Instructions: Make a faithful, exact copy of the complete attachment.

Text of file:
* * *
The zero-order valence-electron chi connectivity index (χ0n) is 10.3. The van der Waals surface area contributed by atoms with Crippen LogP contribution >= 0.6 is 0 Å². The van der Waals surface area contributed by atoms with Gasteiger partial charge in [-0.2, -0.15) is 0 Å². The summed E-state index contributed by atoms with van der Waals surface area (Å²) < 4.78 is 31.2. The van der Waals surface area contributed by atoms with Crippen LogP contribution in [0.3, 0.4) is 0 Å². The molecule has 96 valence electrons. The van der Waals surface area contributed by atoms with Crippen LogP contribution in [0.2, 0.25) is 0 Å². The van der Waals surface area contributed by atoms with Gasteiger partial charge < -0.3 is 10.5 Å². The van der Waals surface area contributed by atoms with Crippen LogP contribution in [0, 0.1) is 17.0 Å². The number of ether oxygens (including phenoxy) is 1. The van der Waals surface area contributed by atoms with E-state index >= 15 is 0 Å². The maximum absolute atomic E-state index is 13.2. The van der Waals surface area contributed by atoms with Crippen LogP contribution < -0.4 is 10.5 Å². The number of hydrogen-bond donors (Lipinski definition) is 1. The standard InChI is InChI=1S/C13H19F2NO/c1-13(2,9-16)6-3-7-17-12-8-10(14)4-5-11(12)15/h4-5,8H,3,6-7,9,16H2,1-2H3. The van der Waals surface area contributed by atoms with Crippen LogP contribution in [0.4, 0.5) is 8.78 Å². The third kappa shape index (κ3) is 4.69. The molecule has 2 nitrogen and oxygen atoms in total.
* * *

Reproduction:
The zero-order valence-electron chi connectivity index (χ0n) is 10.3. The van der Waals surface area contributed by atoms with Crippen LogP contribution >= 0.6 is 0 Å². The van der Waals surface area contributed by atoms with Gasteiger partial charge in [-0.2, -0.15) is 0 Å². The summed E-state index contributed by atoms with van der Waals surface area (Å²) < 4.78 is 31.2. The van der Waals surface area contributed by atoms with Crippen LogP contribution in [0.3, 0.4) is 0 Å². The molecule has 96 valence electrons. The van der Waals surface area contributed by atoms with Crippen LogP contribution in [0.2, 0.25) is 0 Å². The van der Waals surface area contributed by atoms with Gasteiger partial charge < -0.3 is 10.5 Å². The van der Waals surface area contributed by atoms with Crippen LogP contribution in [0, 0.1) is 17.0 Å². The number of ether oxygens (including phenoxy) is 1. The van der Waals surface area contributed by atoms with E-state index >= 15 is 0 Å². The maximum absolute atomic E-state index is 13.2. The van der Waals surface area contributed by atoms with Crippen LogP contribution < -0.4 is 10.5 Å². The number of hydrogen-bond donors (Lipinski definition) is 1. The standard InChI is InChI=1S/C13H19F2NO/c1-13(2,9-16)6-3-7-17-12-8-10(14)4-5-11(12)15/h4-5,8H,3,6-7,9,16H2,1-2H3. The van der Waals surface area contributed by atoms with Crippen LogP contribution in [0.4, 0.5) is 8.78 Å². The third kappa shape index (κ3) is 4.69. The molecule has 2 nitrogen and oxygen atoms in total.